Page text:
I figured out the solution and decided I would share it here should someone find themselves in the same or similar situation.

These instructions apply to Jenkins but will likely also apply for Bamboo, TeamCity or your CI server of choice.


  • When testing on a developer workstation, the site is started up and tested at localhost: (

  • A Jenkins server which runs all tests locally instead of on slaves (the same problem would likely occur on a slave).

  • On a check-in of code, load the site up at localhost on the Jenkins server (as you would expect)

  • Attempt to run Selenium or PhantomJS in a Docker container......

-- FAIL --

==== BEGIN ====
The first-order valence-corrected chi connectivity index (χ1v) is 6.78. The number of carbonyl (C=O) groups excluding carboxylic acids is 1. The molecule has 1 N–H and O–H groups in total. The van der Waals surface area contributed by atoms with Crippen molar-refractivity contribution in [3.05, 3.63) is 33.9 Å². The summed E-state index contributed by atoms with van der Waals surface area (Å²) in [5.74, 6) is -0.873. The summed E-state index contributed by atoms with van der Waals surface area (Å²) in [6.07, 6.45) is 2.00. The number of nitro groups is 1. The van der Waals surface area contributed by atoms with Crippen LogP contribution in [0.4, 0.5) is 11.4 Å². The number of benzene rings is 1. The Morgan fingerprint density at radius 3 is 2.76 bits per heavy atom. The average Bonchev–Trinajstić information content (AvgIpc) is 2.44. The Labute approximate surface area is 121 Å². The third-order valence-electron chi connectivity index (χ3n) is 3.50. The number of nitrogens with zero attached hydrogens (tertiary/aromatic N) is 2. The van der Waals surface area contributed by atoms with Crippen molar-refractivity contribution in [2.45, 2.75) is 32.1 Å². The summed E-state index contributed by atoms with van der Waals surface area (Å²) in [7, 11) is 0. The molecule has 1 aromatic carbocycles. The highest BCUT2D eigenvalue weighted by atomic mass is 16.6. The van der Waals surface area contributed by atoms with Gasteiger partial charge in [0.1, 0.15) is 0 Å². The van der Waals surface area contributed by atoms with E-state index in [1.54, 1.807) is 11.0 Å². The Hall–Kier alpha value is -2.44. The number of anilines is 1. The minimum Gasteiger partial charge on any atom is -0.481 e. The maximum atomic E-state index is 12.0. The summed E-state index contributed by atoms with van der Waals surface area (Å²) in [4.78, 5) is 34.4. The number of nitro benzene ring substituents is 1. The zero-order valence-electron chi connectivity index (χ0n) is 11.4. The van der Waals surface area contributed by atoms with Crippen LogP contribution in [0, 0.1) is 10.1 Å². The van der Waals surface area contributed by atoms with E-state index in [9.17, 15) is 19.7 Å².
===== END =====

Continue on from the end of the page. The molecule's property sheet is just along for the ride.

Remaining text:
• Spent days researching "headless" build capabilities
  • Spent even more days reading about countless issues with dockerized containers working with Selenium. 

As it turns out, the problem is not related to Docker and Firewalls but the nature of containers.  

The easy (short) answer.....

If you set your tests to run at localhost: or, they will work no problems on a developer machine, but when the Dockerized container tries to reach localhost it will look to it's own localhost versus the CI server's localhost... 

Change the tests to use the local IP address of the host instead. I used an environment variable to do this on the host. 

The following sample makes some assumptions (modify as needed)

  • Jenkins Server
  • NodeJS
  • Docker
  • PhamtomJS (the same holds true for Docker versions of Selenium)


docker run -d -t -p 4444:4444 --name phantom servebox/phantomjs phantomjs \

To see the running container....

docker ps should show you something like.....

aa71e19beecd        servebox/phantomjs   "phantomjs --webdrive"   2 minutes ago       Up Less than a second>4444/tcp   phantom